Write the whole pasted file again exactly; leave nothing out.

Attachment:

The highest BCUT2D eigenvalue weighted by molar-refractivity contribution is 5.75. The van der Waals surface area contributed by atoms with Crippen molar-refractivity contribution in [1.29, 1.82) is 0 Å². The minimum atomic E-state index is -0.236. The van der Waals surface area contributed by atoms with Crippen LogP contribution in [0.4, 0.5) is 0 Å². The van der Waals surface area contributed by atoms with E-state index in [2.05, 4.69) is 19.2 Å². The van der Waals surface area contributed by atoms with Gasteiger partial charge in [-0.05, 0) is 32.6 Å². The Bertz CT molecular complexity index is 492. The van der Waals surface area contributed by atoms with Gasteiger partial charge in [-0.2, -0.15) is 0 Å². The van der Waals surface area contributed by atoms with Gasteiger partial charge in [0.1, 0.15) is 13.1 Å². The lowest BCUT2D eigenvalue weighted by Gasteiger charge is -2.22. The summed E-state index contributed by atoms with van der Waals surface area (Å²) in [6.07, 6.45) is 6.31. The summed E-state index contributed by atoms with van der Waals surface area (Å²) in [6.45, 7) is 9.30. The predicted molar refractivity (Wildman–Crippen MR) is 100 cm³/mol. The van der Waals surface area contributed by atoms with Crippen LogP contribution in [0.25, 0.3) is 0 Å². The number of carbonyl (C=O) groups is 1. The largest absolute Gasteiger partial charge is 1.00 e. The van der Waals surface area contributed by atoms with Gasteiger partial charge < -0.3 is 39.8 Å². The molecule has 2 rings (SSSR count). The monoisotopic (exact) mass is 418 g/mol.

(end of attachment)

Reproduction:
The highest BCUT2D eigenvalue weighted by molar-refractivity contribution is 5.75. The van der Waals surface area contributed by atoms with Crippen molar-refractivity contribution in [1.29, 1.82) is 0 Å². The minimum atomic E-state index is -0.236. The van der Waals surface area contributed by atoms with Crippen LogP contribution in [0.4, 0.5) is 0 Å². The van der Waals surface area contributed by atoms with E-state index in [2.05, 4.69) is 19.2 Å². The van der Waals surface area contributed by atoms with Gasteiger partial charge in [-0.05, 0) is 32.6 Å². The Bertz CT molecular complexity index is 492. The van der Waals surface area contributed by atoms with Gasteiger partial charge in [-0.2, -0.15) is 0 Å². The van der Waals surface area contributed by atoms with Gasteiger partial charge in [0.1, 0.15) is 13.1 Å². The lowest BCUT2D eigenvalue weighted by Gasteiger charge is -2.22. The summed E-state index contributed by atoms with van der Waals surface area (Å²) in [6.07, 6.45) is 6.31. The summed E-state index contributed by atoms with van der Waals surface area (Å²) in [6.45, 7) is 9.30. The predicted molar refractivity (Wildman–Crippen MR) is 100 cm³/mol. The van der Waals surface area contributed by atoms with Crippen LogP contribution in [0.25, 0.3) is 0 Å². The number of carbonyl (C=O) groups is 1. The largest absolute Gasteiger partial charge is 1.00 e. The van der Waals surface area contributed by atoms with Gasteiger partial charge < -0.3 is 39.8 Å². The molecule has 2 rings (SSSR count). The monoisotopic (exact) mass is 418 g/mol.